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This subject involves five students competing as a team in the prestigious Philip C Jessup International Law Moot Court Competition, which has been running for around half a decade. Each team represents both the applicant and the respondent by preparing written memorials and presenting oral pleadings in a simulated case before the International Court of Justice (ICJ). Participation involves intensive work from November to February and additional work before and after that period. The problem is generally released in September and memorials are due in January. The national oral round is typically held in Canberra in February and the international finals are held in Washington DC in April.
Intended learning outcomes
This subject offers an exceptional opportunity to work closely with a small group of committed students and staff members, develop your research and oral and written communication skills, improve your understanding of various substantive areas of public international law, and meet a wide range of inspiring people within and outside Melbourne Law School who are working in international law or as professional advocates. Successful participation will provide a sophisticated understanding of dispute settlement in the ICJ and the key substantive issues raised by the problem.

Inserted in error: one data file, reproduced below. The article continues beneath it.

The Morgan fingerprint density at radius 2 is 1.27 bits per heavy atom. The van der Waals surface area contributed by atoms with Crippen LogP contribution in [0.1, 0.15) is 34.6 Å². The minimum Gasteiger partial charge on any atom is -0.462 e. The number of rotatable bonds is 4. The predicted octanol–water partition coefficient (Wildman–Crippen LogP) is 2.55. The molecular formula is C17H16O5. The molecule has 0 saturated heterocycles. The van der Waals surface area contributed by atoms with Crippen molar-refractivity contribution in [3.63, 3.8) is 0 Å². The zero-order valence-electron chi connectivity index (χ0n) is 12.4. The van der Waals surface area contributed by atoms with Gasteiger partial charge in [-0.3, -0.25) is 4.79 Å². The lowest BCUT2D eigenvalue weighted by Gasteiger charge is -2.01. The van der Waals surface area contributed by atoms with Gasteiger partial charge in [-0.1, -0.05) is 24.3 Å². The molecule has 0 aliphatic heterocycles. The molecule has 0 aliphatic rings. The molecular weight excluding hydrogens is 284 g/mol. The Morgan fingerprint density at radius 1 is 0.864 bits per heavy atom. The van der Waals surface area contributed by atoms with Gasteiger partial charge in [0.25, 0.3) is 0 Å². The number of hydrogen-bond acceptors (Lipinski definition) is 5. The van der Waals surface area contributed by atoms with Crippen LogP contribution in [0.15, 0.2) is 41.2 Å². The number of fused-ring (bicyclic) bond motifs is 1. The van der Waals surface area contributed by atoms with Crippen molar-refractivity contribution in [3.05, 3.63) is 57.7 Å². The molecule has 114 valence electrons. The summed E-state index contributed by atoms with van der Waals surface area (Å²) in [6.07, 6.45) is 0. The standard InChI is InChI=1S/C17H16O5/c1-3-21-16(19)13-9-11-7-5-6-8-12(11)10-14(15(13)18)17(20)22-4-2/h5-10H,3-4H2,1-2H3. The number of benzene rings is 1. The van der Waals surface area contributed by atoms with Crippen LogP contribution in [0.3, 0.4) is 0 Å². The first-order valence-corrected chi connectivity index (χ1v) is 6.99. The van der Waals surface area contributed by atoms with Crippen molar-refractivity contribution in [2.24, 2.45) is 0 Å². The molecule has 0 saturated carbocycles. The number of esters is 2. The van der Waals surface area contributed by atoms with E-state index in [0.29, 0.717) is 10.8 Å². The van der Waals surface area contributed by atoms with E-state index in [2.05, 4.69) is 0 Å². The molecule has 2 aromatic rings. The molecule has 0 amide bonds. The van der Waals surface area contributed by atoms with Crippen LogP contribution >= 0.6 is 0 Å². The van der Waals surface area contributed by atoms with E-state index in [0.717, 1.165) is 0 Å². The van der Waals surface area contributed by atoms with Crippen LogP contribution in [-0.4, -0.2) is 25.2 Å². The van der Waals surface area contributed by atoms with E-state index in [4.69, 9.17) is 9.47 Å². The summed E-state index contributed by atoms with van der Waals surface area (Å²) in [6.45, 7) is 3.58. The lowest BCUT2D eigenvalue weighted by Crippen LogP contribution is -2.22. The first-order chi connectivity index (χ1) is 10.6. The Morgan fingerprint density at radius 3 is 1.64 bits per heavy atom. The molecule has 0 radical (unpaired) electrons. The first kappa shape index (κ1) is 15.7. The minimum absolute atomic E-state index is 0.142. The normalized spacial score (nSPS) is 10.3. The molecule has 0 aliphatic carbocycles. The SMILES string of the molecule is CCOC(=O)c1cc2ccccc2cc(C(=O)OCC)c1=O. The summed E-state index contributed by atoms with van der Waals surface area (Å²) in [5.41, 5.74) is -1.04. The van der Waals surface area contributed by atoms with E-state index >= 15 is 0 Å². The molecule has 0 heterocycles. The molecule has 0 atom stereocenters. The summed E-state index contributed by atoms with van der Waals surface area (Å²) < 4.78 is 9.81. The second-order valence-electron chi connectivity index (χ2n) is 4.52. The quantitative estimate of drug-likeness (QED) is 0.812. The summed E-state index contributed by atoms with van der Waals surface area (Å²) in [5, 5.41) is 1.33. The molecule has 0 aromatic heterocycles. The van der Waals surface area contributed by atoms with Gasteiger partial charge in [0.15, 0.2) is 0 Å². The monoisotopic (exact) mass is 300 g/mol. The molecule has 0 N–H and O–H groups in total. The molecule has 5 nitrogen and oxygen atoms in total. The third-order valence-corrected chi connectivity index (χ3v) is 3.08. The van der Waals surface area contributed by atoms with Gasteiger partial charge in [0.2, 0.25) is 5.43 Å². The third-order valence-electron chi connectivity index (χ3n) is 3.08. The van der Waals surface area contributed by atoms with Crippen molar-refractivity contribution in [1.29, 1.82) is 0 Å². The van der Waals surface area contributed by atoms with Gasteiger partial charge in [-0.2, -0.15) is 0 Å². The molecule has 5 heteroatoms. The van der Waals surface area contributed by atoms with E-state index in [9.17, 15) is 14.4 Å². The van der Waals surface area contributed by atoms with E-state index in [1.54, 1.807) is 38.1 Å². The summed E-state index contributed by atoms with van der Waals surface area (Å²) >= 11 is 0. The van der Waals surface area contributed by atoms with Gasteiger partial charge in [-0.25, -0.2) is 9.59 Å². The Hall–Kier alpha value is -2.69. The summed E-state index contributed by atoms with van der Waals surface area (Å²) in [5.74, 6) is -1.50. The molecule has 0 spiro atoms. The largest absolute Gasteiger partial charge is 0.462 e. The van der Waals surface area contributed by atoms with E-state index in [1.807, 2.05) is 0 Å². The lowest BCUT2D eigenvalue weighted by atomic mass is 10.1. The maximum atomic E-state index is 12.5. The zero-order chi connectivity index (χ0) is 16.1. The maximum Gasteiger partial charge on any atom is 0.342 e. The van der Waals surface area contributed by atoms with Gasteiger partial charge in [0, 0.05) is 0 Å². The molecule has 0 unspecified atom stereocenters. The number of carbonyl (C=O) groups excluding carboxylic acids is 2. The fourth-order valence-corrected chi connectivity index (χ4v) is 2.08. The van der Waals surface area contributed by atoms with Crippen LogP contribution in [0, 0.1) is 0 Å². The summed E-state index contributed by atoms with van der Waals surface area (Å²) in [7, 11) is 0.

On completion of the subject, students should have developed the following generic skills:
- Attitudes towards knowledge that include valuing truth, openness to new ideas and ethics associated with knowledge creation and usage;
- The capacity for close reading and analysis of a range of sources;
- The capacity for critical and independent thought and reflection;
- The capacity to solve problems, including through the collection and evaluation of information;
- The capacity to communicate, both orally and in writing;
- The capacity to plan and manage time;
- Intercultural sensitivity and understanding.
Last updated: 10 November 2019